‘Exploring difficult topics through drama can hoist warning flags’: Donna Kay Yarborough & Ted McGrath are to be applauded for putting their monologues #Rosegold & #GoodEnough – about coming through the rigours of addiction – online, thinks @johnchapman398 @theSpaceUK
Everyday brings a new set of statistics – the number of recorded infections, the number of hospitalisations, the number of deaths and this has recently been joined by the daily number of vaccinations administered. Another health statistic which has caused alarm is increased addiction rates which if, for no other reason, may start to add an extra burden on an already overstretched health service. A survey by the alcohol charity We Are With You estimated that 51% of people over 50 may be consuming alcohol at a level that could damage their health. Two recently released online plays which examine the effects of over dependence make for an interesting point of comparison.
Rosegold takes the form of an online AA meeting where Jamie finally decides the time has come to reveal her story. When she does so it is not quite the one which might be expected. True enough she comes from a family where one of the parents is addicted and she ultimately follows in his footsteps. For most of her young life she has resisted the blandishments of alcohol under the twin duress of seeing her father regularly drunk and her mother berating him for that fact. But then one night she and a group of colleagues decide to go on a camping expedition after which things are never quite the same. The big change in her attitude is all the result of a terrifying incident which takes place in the forest late at night. Suddenly a somewhat predictable tale about the onset of addiction becomes a modern horror story with a paranormal element.
Donna Kay Yarborough both writes and performs as Jamie and holds the attention despite very simple staging and camerawork. She has a canny knack of telling a tale which both draws you in and repulses in equal measure and the sense of horror becomes palpable, enhanced by some telling sensory detail. This is particularly true of the colours enshrined in the title, though not wishing to give the game away I can say no more here.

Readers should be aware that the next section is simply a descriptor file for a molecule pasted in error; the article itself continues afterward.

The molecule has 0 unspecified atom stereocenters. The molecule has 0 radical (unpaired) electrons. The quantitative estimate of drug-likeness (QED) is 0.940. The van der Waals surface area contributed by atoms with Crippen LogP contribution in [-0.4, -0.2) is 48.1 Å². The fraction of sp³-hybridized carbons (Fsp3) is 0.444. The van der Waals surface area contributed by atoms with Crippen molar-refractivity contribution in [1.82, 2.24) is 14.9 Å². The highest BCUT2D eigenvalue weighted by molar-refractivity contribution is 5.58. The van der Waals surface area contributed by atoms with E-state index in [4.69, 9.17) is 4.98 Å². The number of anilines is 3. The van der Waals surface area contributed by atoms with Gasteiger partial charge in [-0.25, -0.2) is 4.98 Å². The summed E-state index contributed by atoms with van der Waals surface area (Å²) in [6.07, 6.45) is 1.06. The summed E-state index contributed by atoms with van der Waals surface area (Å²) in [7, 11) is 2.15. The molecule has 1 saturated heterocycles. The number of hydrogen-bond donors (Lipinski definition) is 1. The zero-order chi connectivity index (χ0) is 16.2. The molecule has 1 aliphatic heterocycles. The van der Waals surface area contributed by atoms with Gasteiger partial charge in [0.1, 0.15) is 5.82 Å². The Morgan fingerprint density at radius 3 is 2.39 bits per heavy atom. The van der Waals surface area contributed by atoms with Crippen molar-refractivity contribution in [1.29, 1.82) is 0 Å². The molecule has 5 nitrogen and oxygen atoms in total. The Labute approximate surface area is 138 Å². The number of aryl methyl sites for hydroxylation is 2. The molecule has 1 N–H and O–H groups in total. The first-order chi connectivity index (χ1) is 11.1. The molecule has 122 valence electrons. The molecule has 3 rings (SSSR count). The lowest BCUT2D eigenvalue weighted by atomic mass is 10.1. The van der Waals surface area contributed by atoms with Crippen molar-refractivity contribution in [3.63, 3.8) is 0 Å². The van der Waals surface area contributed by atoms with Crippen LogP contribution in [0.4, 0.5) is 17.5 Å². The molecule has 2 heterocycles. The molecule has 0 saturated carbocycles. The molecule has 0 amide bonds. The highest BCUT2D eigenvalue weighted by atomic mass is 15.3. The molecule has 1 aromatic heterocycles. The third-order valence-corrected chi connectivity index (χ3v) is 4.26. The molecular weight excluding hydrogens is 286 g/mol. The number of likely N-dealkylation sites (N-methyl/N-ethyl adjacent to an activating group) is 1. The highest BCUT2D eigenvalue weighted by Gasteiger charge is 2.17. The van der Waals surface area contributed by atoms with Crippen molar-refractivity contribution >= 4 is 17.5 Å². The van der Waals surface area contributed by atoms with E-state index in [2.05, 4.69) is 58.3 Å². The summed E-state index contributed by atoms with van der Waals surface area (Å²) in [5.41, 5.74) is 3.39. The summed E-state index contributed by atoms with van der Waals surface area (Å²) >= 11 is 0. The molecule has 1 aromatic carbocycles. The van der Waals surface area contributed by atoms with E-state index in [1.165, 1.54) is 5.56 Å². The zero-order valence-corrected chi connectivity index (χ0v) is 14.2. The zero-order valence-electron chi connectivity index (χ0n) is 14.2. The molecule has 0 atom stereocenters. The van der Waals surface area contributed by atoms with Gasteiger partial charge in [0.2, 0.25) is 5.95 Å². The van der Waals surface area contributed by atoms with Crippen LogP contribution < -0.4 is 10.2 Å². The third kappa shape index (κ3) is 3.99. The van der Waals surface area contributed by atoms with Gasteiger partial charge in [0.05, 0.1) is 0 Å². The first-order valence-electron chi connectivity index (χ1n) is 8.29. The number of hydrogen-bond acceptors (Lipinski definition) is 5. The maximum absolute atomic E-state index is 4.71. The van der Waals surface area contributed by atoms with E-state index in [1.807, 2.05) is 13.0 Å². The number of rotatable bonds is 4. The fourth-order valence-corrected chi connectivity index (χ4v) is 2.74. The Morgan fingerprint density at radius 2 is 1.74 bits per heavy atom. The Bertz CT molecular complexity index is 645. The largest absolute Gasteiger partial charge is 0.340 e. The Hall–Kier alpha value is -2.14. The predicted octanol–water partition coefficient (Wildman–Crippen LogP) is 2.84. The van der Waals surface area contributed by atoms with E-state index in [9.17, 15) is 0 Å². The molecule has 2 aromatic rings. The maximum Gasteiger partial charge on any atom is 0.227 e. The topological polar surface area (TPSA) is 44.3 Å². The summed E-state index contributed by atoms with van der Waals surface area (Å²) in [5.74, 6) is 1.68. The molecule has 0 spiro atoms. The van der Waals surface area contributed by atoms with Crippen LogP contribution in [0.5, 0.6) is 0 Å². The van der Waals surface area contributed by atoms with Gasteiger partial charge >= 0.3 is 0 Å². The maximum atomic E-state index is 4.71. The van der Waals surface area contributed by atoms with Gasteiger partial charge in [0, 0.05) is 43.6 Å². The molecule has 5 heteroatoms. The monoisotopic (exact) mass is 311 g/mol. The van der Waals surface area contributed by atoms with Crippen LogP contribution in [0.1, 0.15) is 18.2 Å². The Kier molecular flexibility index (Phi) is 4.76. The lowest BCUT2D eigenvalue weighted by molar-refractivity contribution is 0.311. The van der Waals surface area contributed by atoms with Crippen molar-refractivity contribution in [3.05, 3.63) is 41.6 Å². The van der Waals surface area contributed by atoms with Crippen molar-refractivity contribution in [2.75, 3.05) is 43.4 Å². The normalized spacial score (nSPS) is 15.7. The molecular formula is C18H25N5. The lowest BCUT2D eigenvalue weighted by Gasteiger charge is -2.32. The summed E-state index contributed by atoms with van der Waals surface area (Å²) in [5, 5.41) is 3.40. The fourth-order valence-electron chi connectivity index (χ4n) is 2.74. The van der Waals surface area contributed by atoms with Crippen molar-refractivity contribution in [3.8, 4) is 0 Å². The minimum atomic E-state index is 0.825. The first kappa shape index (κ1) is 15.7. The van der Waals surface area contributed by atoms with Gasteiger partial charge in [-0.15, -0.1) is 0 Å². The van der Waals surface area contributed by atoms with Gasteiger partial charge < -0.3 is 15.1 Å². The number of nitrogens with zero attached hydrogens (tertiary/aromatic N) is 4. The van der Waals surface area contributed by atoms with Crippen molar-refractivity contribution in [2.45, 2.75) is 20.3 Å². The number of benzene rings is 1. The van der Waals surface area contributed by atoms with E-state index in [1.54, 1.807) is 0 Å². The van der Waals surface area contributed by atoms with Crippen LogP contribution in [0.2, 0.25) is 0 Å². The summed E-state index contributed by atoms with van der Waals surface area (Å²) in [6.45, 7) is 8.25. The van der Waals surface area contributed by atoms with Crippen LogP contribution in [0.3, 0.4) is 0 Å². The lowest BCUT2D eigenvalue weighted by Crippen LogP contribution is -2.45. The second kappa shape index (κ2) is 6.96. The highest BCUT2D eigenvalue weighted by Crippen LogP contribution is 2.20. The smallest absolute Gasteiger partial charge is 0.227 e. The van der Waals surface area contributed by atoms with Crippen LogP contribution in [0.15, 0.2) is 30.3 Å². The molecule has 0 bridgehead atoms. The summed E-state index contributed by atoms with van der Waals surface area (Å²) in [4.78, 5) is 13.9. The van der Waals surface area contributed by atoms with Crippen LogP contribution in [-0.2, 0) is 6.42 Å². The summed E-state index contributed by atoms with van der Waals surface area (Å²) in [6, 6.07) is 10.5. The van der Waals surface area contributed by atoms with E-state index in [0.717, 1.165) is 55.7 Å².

As Jamie tells her story, Yarborough becomes increasingly haggard and distraught (understandably) and does so without recourse to make up or lighting changes – she is clearly in full command of her material and gives a mesmerising performance. Although probably far removed from anything that could happen in the UK, this American tale may send you to bed with the horrors – both of the unknown which is in the darkness and that which constitutes addiction.
Good Enough is also an American story which features substance abuse. Ted McGrath looks at the key moments in his life and examines how he came to be insecure enough to want to fuel himself on a diet of drink and drugs and how this nearly ruined his life and that of those around him. Sustained on a diet of arrogance, anger and (unrecognised) self-dislike, McGrath describes how he became a very successful businessman but couldn’t get rid of the empty feeling inside himself.
After a near fatal overdose, he discovers a new way of living and wants to share that with us all. The revelation that everything followed from a simple mishearing of something his father had supposedly said doesn’t quite excuse the bad behaviour which resulted but, at least, provides a clue to where things started to go wrong. McGrath plays a range of characters with appropriate gusto and along the way there are some moments of high humour, though there’s a nagging feeling that you really shouldn’t be laughing.
After watching I thought I’d look up McGrath’s CV. I wasn’t surprised to discover that he is foremost a motivational speaker. His website states that “he is on a mission to combine the impact of the Entertainment Industry and the Transformation Industry, to unite the two most powerful industries and influencers on the planet for the greater good”. A bold claim and possibly one that he is achieving through this show. However, the demarcation between motivational speaking and acting in a play is blurred in this production and, especially towards the end of the piece, there are a number of motivational messages which seem rather trite. I was also left with the feeling that what I had seen was nothing so much as a glorified advertisement for his “Message To Millions” programme.
Whether it be drink, drugs, food, the TV, exercise (please feel free to add your own), addiction is a terrible modern curse to which we are all prone in one way or another, particularly at this difficult time. Exploring difficult topics like this through drama can be cathartic and can also hoist warning flags so Yarborough and McGrath are to be applauded for putting these pieces online. However, the outcomes are rather mixed, and I certainly know which of the two I found the more convincing and had the stronger impact. Perhaps, from an artistic point of view, the second title might have been followed with a question mark.